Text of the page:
Prelude: Llandudno

We arrived last night after an easy run from Wiltshire, mainly on the A and B roads.   The weather remained dry and clear and roads and scenery were wonderful.   This is why we do these events.. just getting here was special.

On checking the tyre pressures before leaving I noticed the front offside was a little low – confirming my suspicions that we had an issue with that tyre.  Outside Bala we spotted one of those local tyre shops, not one of the big chains, and decided to stop and see if they had any spares.   They did not, but did change the valve stem and clean the surface rust of the rim which was the cause of the abrasion and hence the leak.  Sorted.

The young man in the workshop had a very strange accent… his radio was tuned to an interesting and incomprehensible Welsh station and I asked if he spoke Welsh.   On reflection that was somewhat stupid, but his answer surprised me more.  Not only did he speak welsh, but he said he rarely spoke any english:  hence the accent.   Later in the day I learned that much of the local accent is derivative of  a Viking language, left here many centuries ago… and that indigineous DNA can be traced to certain fishing villages in Norway.

Seems there’s more to Llandudno than I first thought.

Drivers and Navigators briefing in an hour, then a practice run, Scrutineering and registration.. should be a busy day.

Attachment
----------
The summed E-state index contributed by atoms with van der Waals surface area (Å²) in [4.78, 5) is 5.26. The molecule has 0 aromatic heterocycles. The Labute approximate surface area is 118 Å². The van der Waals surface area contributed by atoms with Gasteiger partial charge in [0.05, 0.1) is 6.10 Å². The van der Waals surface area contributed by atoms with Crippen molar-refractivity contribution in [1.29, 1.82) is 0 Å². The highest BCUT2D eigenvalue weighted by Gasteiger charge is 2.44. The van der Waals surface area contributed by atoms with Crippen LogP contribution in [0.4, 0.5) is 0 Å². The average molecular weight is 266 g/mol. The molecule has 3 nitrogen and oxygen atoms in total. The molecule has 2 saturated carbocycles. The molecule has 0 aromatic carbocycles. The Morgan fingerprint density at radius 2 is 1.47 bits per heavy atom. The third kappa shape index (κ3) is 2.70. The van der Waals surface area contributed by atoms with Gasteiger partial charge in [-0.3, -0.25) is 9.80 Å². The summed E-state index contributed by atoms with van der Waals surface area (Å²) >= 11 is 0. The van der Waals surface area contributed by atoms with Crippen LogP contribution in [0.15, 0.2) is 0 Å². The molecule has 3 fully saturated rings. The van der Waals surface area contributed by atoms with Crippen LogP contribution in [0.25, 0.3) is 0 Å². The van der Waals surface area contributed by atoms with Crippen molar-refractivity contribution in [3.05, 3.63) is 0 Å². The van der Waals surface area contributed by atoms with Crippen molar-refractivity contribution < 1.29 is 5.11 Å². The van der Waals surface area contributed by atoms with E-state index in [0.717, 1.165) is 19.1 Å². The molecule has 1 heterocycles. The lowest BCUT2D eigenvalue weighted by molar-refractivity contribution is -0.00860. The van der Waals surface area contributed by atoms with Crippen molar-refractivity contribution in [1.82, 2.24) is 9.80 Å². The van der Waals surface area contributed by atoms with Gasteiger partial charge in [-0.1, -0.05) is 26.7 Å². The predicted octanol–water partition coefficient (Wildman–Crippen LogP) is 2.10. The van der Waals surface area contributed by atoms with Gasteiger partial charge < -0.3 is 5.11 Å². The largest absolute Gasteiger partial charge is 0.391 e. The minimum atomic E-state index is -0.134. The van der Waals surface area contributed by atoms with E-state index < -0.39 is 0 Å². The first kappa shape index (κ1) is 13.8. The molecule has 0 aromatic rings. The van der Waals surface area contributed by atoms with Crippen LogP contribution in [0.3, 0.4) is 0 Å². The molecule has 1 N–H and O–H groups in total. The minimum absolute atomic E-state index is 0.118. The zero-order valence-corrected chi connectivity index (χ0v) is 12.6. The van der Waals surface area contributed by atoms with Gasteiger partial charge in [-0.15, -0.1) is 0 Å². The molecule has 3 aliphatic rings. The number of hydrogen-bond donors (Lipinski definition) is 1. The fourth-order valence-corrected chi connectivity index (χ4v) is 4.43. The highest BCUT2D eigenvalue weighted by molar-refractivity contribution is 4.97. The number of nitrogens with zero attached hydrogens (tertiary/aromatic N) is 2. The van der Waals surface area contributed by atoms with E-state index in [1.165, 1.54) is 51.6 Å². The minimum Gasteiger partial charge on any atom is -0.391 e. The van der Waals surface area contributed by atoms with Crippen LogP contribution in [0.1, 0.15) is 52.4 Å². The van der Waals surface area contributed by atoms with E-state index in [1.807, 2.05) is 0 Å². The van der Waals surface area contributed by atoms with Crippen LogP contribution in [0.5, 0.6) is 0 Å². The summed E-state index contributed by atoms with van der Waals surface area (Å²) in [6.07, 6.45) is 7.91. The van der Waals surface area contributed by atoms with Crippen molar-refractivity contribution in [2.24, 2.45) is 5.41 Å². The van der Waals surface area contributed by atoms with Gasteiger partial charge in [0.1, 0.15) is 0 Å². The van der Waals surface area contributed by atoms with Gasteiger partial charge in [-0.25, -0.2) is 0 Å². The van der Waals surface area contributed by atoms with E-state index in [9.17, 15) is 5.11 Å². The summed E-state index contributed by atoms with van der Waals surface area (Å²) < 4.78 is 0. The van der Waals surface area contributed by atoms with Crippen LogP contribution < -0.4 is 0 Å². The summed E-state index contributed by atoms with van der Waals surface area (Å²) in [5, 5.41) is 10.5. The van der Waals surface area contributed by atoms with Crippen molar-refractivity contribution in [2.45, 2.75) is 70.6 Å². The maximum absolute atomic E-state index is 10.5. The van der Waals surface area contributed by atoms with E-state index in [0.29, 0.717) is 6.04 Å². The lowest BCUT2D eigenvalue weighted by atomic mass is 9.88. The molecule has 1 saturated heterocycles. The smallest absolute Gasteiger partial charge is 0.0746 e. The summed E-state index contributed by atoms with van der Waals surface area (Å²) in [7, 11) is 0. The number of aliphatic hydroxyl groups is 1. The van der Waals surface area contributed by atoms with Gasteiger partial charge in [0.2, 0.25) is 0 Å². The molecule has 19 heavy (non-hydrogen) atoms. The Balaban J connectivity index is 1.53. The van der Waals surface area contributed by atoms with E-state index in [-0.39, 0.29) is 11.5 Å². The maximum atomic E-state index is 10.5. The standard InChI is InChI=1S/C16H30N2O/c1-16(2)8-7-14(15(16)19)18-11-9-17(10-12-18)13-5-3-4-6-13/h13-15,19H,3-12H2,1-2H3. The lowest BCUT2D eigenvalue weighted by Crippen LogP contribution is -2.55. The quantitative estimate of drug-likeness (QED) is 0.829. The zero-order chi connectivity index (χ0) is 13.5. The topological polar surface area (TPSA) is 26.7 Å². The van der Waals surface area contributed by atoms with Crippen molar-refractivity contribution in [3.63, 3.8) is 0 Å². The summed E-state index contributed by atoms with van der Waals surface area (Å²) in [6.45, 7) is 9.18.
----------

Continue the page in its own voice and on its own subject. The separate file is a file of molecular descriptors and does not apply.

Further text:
Thursday, January 19
  The Lamborghini Miura
by on Thu 19 Jan 2006 09:29 AM GMT

It is said the reason Ferruccio Lamborghini created the orginal Miura in 1966, was because he did not like Enzo Ferrari.   Apparently Lamborghini owned a Ferrari and complained that the gearbox was noisy.   Enzo allegedly responded by suggesting he stick to making tractors – which had made him a millionaire – and leave the manufacture of sportscars to Ferrari.   Ferrucio was a tad miffed so decided to have a go himself….


Whatever his motives may have been, it’s a great story, an amazing car and it rewrote the rule book for supercars for ever.   Sure, GT’s can have engines at the front, but to be a sportscar the motor has to be in the middle.  OK, or the back in the case of the 911, but that really is the exception that proves the rule.



In dazzling orange or lime green, the original Miura epitomised the swinging Sixties, with black eyelashes around its headlamps matching the false lashes of skinny, white-faced models.  Twiggy’s manager, Justin de Velleneuve, bought the one above (with her money) to squire her around London’s night spots.   One of my friends bought said car a couple of years ago as an investment.   I could barely get in – god knows how you would actually drive one – let alone park it, it was awful.   But it looked amazing.  

The Muira also set the standards in scary supercar handling. Super-fast, its screaming quad-cam V12 engine was mounted across the back; that mass would pull the car into lurid oversteer if you lifted off in a corner and the sharp nose would lift at speed as air got underneath it.


And now, as retro is the new new, it is being reborn.   This new version sports a barrage of aerodynamic splitters and winglets to keep it on the ground. So will it be less scary than the old model? Bentley’s chief engineer, Uli Eichhorn, thought so. “I don’t think we know how to make a car that handles that badly any more,” he grinned.

True, but you still know how to make them gorgeous!


I think I need another lottery ticket.   Or two.

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